Misconceptions of Massage From a Massage Therapist

I get a lot of weird comments from people when I tell them I am a massage therapist.

I have been called a “masseuse” which essentially means a sex worker. I have been asked why I like to rub people down. I also get people who straight up ask me to give them a massage, “ooh I have this knot in my neck, can you work it out for me right now?”

I will politely decline the people who straight up ask me for a massage; who wants to work and not get paid for it? As for the sexualization and diminishing description of massage therapy, I usually ignore those kinds of comments, but I realized I’m doing a bad job at defending the profession that I care so deeply about.

Some people understand massage to be for relaxation and relieving tight muscles, which isn’t completely wrong. But, as a person who went to school for two years to study the musculoskeletal, nervous, and circulatory systems of the human body, I can easily say that massage therapy is a lot more than just that.

First of all, for us to be considered “registered”, we had to go to a school that provides us with 2200 practical hands on hours. This allows massage therapists in Manitoba to be a part of a professional association, and allows our clients to use their insurance on our services. Unfortunately, Manitoba and a few other provinces, doesn’t provincially regulate massage therapy. This means, there are people practicing “massage” without having completed the proper schooling and doing who knows what in the treatment room.

A couple of ways to make sure your massage therapist is “legit” and has the proper credentials:

  1. Ask them which professional association they are with or look for their certificate from that association. All active members are listed in a database, so if you feel they are lying to you, reach out to that specific association and ask. Additionally, if you ever experience something you are uncomfortable with in the treatment room, talk to the association, they can help!
  2. Most insurance companies accept massage claims, and most of us have provider numbers to many insurance companies. Insurance companies also make sure we are part of a professional association. If your therapist wants to be paid under the table or your claims for their services don’t go through even when you are covered for massages, thats a sign you should check their credentials.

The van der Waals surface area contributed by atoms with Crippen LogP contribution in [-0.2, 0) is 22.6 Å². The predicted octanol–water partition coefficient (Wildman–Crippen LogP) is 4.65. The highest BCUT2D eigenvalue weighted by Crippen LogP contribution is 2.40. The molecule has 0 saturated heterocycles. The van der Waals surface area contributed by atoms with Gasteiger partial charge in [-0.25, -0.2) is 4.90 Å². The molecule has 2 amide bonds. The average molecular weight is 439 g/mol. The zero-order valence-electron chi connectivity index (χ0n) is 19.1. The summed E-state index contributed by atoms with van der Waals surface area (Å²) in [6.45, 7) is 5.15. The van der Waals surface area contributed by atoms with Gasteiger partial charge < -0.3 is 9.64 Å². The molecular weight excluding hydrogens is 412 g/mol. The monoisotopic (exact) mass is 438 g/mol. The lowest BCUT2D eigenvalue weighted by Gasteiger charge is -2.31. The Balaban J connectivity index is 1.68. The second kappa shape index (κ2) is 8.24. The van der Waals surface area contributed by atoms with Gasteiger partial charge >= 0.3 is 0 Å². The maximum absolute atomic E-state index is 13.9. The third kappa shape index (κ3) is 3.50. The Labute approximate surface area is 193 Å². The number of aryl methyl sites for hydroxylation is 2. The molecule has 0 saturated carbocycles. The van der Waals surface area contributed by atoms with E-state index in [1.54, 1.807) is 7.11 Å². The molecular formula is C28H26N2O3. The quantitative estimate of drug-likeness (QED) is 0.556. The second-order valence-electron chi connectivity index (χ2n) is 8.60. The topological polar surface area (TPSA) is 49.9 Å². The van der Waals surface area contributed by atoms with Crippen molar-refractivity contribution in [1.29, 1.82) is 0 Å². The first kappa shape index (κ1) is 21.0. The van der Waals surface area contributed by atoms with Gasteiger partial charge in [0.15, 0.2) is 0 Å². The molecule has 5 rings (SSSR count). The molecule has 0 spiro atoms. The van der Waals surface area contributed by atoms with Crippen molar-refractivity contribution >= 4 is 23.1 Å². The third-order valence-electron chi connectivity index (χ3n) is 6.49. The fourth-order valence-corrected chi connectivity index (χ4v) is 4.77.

All registered massage therapists are unique. Some like to focus on relaxation techniques that promote new blood flow and decrease stress. Relaxation massages can be applied with various amounts of pressure and have a distinct flow to them. Some massage therapists like to focus on making more measurable changes in the body by assessing range of motion and improving asymmetries. Other massage therapists like to combine a bit of both.

Common goals to have before seeing a massage therapist are: living pain free, reducing stress, increasing range of motion, increasing circulation, reducing the frequency and severity of headaches, and eliminating numbness and tingling. Regardless of the goal, it usually takes three equally spaced out sessions for you to notice a change. 

I think everyone should consider adding Massage Therapy to their self-care routine and treatment plans with other modalities like physiotherapy, athletic therapy and chiropractic. If you live in Winnipeg, Manitoba, you can reach out to me on my Instagram @felicia.rmt or shoot me an email at felicia@purewinnipeg.com. Let’s chat about your goals and get you to where you want to be.

– Felicia

Felicia is a registered massage therapist working out of Pure Lifestyle in Winnipeg. She is part of the Remedial Massage Therapists Society of Manitoba and graduated from Wellington College for Remedial Massage Therapies in June of 2020.

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